The Communications Center is the first line of communication between citizens and patrol officers. Communications Specialists are responsible for receiving emergency and non-emergency calls for service along with other requests for police assistance. Communication Specialists gather and relay crucial information to assist officers in the field with their response and investigation.
When to call 9-1-1?
Call 9-1-1 in cases of emergency. An emergency is defined as; a serious, unexpected, and often dangerous situation requiring immediate action. Examples:
- Domestic Violence
- Physical Fight
- Injury Car Crash
- Theft in Progress
- Suspected DUII driver
- Fire/Medical problem
- Any crime that is currently happening
If ever in doubt and in need of immediate assistance, call 9-1-1.
When not to call 9-1-1?
- Crimes that are not in progress (happened last night, happened last week)
- Civil issues
- To contact an officer about a previous call for service
What information should I have ready when calling APD for assistance?
Citizens calling APD for assistance should expect to provide different information depending on the issue they are experiencing; however, some general information will be consistent across all types of requests. Citizens should expect to provide:
- Address or location of the crime
- Phone number
- Home address
- If not occurring now, date and time crime occurred
- Suspect information (i.e. name, physical description, clothing description, direction of travel)
- If crime was a theft; property that was taken along with serial numbers if available
- If crime was a theft of motor vehicle or theft from motor vehicle; license plate number of vehicle
What should I do if I come home and my house or vehicle has been broken into?
Above all else, your safety is our first concern. If you are unsure if the suspect is still inside of the house or vehicle, you should:
- Remove yourself from the potentially dangerous area
- Call 9-1-1 for assistance
- Wait until officers respond to clear the location and take a report
If you have entered the house or vehicle and are positive the suspect is not present:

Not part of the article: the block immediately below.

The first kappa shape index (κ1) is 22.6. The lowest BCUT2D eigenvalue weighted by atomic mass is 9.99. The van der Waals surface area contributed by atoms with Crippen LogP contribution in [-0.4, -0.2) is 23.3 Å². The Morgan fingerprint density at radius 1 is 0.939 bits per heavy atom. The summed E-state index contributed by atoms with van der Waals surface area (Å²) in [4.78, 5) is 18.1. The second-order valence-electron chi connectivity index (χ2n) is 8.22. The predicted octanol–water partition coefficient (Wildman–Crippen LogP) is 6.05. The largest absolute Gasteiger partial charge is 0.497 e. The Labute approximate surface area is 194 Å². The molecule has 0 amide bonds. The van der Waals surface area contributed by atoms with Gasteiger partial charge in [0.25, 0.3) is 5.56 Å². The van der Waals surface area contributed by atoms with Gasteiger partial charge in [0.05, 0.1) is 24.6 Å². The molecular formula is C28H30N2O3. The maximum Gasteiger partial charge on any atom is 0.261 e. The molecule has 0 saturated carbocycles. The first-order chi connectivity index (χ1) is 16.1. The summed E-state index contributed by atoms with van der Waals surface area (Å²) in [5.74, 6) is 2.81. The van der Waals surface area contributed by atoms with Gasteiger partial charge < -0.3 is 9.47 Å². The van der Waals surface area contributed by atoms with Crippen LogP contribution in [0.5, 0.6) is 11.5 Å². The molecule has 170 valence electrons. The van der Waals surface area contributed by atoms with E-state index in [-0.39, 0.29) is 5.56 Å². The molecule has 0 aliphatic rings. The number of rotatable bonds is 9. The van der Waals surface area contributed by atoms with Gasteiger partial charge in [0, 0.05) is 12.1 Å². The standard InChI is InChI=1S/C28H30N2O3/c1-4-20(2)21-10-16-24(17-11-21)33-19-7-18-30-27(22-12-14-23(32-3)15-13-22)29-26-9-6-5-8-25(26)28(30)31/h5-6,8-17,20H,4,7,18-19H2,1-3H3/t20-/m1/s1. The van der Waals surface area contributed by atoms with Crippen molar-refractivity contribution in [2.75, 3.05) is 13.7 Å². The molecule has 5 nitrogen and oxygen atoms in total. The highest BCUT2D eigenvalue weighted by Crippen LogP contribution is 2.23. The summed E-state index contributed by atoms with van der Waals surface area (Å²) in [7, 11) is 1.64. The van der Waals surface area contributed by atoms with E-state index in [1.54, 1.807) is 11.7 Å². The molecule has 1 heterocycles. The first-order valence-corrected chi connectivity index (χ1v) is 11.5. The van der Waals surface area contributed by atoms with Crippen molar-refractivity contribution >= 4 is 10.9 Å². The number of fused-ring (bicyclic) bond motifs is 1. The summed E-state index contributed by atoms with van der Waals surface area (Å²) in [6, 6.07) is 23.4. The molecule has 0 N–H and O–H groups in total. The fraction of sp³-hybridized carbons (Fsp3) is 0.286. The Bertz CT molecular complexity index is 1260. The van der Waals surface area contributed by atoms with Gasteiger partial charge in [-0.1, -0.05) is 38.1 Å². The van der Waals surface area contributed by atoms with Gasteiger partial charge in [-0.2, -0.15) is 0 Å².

- Call the Albany Police Department non-emergency line: 541-917-7680
- Minimize contact with objects the suspect may have touched
- Start to develop a list of items that may have been taken from the location
- Wait for an officer to respond and take a report
Do I need to call APD if I get into a car crash?
- If parties involved are willing to exchange insurance information and the crash is non-blocking/non-injury, you do not need to call the police.
- Parties simply need to exchange insurance information and contact their insurance providers.
- If the damage to any property involved in the crash exceeds $1,500 in value, parties also need to submit a crash report with Oregon Department of Motor Vehicles (DMV).
Interested in working for Albany Police Department Communications?
The APD Communications Center is comprised of one supervisor and ten communications specialists, two of whom are communications training officers. Communications specialists work four ten-hour days and are responsible for providing dispatching services twenty-four (24) hours a day, seven days a week. Each communication specialist rotates schedules every two months and all shifts are assigned based on a rotation schedule. Communications Specialists are allowed to trade shifts, with supervisor approval, to accommodate the demands of life.
The Communications Center strives to serve the community as quickly and efficiently as possible. To do this, we need quality applicants who are up to the challenge to meet the demands of the profession each and every day. APD has a quick and demanding hiring process. Applicants should be prepared to submit a high quality application, and participate in; a five-minute interview, a CritiCall pre-employment test; a panel interview; a background investigation; and psychological and medical evaluations.
Once hired, a new trainee can expect to attend a two-week Department of Public Safety, Standards & Training (DPSST) academy in Salem. Trainees are assigned a training coach and will work directly with their coach on their shift, sharing the same days off. Trainees will be put through a demanding three to four months of on-the-job training in emergency and non-emergency call taking and police dispatching. Trainees will receive daily performance reviews and supervisor reviews to ensure that they are aware of job performance and training needs. Once employees have mastered the basic skills needed to successfully perform the job duties on their own, they are released from their coach and monitored for the rest of their eighteen-month training period.
Ready to apply?
If this sounds like the job for you, please visit the City's jobs website to see if there are any positions currently available.
If there are no positions available, fill out a job interest card and get notified when one opens.